EM PAs are increasingly becoming a critical part of the house of medicine. Last month, we explored how the EM PA profession evolved and what it takes to become an EM PA. This month, we dive into the diverse settings an EM PA can work in and what that looks like.
EM PA Practice Setting
The practice setting for an EM PA can vary depending on state regulations, hospital policies, and the specific role of the PA. However, the following provides a general overview of common practice settings and supervision scenarios for EM PAs:
- Emergency Departments (EDs): The most common practice setting for EM PAs is the emergency department of a hospital, ranging from small community hospitals to large academic medical centers and trauma centers. This can range from:
- PIT (provider in triage)
- Fast-Track: serves as an urgent care level, treating patients with acute, non-life-threatening conditions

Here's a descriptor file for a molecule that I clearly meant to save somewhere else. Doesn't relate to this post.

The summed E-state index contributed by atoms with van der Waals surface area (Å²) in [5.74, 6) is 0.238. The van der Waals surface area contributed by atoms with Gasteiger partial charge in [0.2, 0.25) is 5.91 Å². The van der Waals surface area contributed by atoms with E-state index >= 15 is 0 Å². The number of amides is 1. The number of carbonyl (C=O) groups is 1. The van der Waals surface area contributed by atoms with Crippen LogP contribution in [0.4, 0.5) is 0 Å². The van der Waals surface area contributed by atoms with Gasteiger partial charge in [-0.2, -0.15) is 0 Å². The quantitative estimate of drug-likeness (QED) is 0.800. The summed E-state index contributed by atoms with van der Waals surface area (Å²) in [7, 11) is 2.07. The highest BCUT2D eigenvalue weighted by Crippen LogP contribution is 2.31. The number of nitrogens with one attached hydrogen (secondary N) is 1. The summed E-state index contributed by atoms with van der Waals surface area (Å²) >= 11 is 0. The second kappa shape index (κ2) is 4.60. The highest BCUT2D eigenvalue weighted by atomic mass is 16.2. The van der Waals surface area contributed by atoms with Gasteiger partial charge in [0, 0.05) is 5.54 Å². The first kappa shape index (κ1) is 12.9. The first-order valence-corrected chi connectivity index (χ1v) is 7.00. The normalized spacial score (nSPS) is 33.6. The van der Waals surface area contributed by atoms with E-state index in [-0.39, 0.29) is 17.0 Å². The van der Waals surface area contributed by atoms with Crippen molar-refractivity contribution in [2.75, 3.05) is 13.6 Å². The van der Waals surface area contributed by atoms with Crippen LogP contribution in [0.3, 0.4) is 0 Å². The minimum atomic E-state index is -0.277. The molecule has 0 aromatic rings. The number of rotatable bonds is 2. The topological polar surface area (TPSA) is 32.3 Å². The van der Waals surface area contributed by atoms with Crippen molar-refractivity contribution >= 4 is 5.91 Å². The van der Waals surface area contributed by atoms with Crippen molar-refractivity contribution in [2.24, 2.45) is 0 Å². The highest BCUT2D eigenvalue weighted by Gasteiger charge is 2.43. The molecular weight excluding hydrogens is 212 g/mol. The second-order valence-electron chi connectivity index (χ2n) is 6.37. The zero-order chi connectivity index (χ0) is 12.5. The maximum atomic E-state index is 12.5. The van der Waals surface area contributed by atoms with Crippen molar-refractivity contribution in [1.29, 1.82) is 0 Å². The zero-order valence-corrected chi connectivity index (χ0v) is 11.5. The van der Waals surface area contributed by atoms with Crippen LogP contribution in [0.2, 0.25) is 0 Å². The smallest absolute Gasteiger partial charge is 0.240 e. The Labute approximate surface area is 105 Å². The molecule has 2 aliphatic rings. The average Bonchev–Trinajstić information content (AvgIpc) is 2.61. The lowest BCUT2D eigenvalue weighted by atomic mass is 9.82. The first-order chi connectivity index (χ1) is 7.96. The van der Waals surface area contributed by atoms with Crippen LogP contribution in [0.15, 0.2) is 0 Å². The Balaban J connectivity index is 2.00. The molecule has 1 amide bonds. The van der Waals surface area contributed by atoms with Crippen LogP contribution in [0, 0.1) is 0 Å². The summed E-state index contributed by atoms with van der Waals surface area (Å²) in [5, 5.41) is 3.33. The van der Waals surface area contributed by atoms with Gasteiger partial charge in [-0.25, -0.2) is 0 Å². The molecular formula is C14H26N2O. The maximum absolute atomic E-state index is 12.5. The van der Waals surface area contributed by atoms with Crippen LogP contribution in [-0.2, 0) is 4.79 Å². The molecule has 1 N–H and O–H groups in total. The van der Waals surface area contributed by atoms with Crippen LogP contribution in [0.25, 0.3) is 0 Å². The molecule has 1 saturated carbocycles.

- Main emergency department
- Critical access hospital: rural; the PA may be the sole provider on duty
- Mobile Intensive Care Units (MICUs): In some regions, PAs may work in mobile ICUs or critical care transport teams, providing emergency care during patient transfers
- Pre-Hospital Care: EM PAs may be part of pre-hospital care teams, such as helicopter or ground ambulance crews, providing advanced medical care in emergency situations or low-acuity street medicine to prevent unnecessary transfers (Mobile Integrate Health Care)
- Tactical Medicine: Some PAs work in tactical medicine, supporting law enforcement or military units in emergency situations
- Education and administrative positions: This can range from medical editing for Hippo Education, teaching at a local PA school, or serving in hospital administration
- Pharmaceutical or Device Industry: PAs can serve as Clinical or Medical Science Liaisons in research and development and work peer-to-peer educating about devices/therapeutics
- Disaster Medicine: Serving on the frontlines with FEMA or other aid groups, volunteering with local emergency management agencies
- Insurance industry: PAs can guide treatment and reimbursement protocols, review charts, and other health insurance underwriting duties